Cinnamon Buns is Number 15 on our list of Top Thirty Recipes Celebrating Thirty Year Anniversary at Kitchen Conservatory. To access this recipe (only $1!), click here.

The Summer Newsletter features so many delicious cooking classes; which one to take? Here are some recommendations:

“Light Up the Night” with Frank McGinty grilling on June 12, who wowed us in his last class with his cauliflower “couscous”.

“Girls’ Night Out: Bring Your Dad to Class” on June 13 celebrates Father’s Day by letting Dads come to class. What fun!

“The Dim Sum Cart” features wonderful and authentic Chinese food with Kirk Warner on June 16.

“Greek Culture: Homemade Yogurt” with Maria Sakellariou on June 27 will forever change your view of yogurt.

“Contemporary Urban Grill” on July 2 with Mickey Kitterman will be one of our most delicious summer grilling classes.

“Queue Up for Barbecue” on July 5 features another of our favorite chefs, Bernard Pilon, out of the kitchen and at the grill.

“Blurred Lines” introduces new teachers, Karmen Rayburn and Jordan Knight, and their new restaurant, The Blue Duck, cooking creative new foods on July 9.

“The Good Taste of Culture and Fermentation” on July 17 with photographer and amateur cook Greg Rannells will be an extraordinary class on how to develop more flavorful foods by fermentation.

“Shells and Whistles” with Michael Craig of The Crossing on July 21 has a dazzling dinner of scallops and fish.

“Sea You at Dinner” on July 28 introduces chef Brandon Benack from New Orleans and now at Truffles with a creole menu.

“Dracula, Beware!” on July 31 features our homegrown hardneck garlic — we expect a bumper crop!

“Hello, Dal-I” on August 9 — if only because the title is so funny. Aruna Menon cooks an Indian menu with dal (lentils).

“Modernist Cuisine” on August 14, because our kitchen keeps on the cutting edge of food trends.

“Taste of The Tavern” on August 18 showcases a favorite restaurant and their first visit to our kitchen.

“If I’m Not in a Jam, I’m in a Pickle” with canning expert and blue-ribbon winner Josh Galliano of The Libertine on August 23.

Don’t miss a bite of our sensational cooking classes! View the full schedule here. There is a cooking class for every tastebud.

For 42 years, chef Jean-Pierre Augé has taught French cooking classes in St. Louis. Kitchen Conservatory is so fortunate that he has shared his expertise once a month, every month at Kitchen Conservatory for the last 30 years. Celebrate our anniversary by making one of our favorite recipes: Jean-Pierre’s upside-down Tomato Tarte Tatin, a scrumptious, buttery tart crust filled with caramel, roasted tomatoes, cheese, tomato fondue, and fresh herbs.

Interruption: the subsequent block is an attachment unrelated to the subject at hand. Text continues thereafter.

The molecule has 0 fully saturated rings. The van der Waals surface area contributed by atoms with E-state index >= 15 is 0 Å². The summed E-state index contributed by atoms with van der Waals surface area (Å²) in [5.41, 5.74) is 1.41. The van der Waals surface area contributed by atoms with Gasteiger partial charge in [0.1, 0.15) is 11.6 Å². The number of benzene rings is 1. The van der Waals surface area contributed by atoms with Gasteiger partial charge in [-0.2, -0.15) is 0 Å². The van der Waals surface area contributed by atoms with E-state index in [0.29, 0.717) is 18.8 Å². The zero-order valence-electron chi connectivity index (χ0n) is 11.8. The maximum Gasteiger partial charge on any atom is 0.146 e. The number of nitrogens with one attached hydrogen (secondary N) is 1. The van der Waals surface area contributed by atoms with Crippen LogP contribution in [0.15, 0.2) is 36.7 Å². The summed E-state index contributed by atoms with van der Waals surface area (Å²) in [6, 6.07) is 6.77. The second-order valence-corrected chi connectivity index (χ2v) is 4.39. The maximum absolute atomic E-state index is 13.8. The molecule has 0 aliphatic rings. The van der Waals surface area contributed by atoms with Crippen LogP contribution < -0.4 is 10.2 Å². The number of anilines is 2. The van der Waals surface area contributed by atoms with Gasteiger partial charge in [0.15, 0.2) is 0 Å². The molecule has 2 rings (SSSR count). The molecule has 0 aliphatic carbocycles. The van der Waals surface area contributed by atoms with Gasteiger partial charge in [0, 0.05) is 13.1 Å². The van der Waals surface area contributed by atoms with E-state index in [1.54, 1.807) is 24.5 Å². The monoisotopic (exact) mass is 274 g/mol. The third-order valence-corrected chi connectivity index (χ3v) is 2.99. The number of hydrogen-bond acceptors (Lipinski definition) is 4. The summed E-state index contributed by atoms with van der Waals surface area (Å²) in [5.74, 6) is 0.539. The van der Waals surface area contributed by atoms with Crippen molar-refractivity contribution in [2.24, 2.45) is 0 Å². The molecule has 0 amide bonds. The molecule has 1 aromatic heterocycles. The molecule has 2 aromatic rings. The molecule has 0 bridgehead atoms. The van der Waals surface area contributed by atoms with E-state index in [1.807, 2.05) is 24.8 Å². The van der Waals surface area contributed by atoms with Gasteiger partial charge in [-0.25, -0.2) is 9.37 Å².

Jean Pierre Augé - Guest Chef at Kitchen Conservatory

Jean-Pierre Augé is demonstrating this delicious tart on Saturday, May 10. Sign up to hear his stories and eat his tart, plus sautéed lamb on French lentils and strawberry gateau.

The recipe for Tomato Tarte Tatin is available here for $1. This tomato tart is Number 16 on our countdown of the Top Thirty Recipes at Kitchen Conservatory, celebrating our 30th anniversary.

Join us on Sunday, May 4 at 1 pm for a cooking class on mushrooms and a discussion of the excellent and very readable new book, “The Mushroom Hunters” by Langdon Cook. The author will be joining the class by telephone! Langdon Cook is an accomplished mushroom hunter and cook who investigated the murky, off-the-grid world of commercial wild mushroom foragers. “The Mushroom Hunters” is a fascinating window into a secretive world.

Since the local, wild morel mushrooms have just popped in the woods, the menu for this cooking class will include my favorite homemade pasta with morel-shallot cream sauce, plus other exotic mushroom dishes.

This Thursday, April 24 from 11 am to noon, join Anne Cori at the Missouri Botanical Garden in the Shoenberg Theater for “Spot the Imposter: Choosing the Correct Herb in Cooking.” The lecture is free, but reservations are required.

Many herbs have similar common names, but different tastes and usage. Learn all about which herb is best for which cuisine. This event is in conjunction with the annual Herb Sale at the Garden sponsored by the St. Louis Herb Society.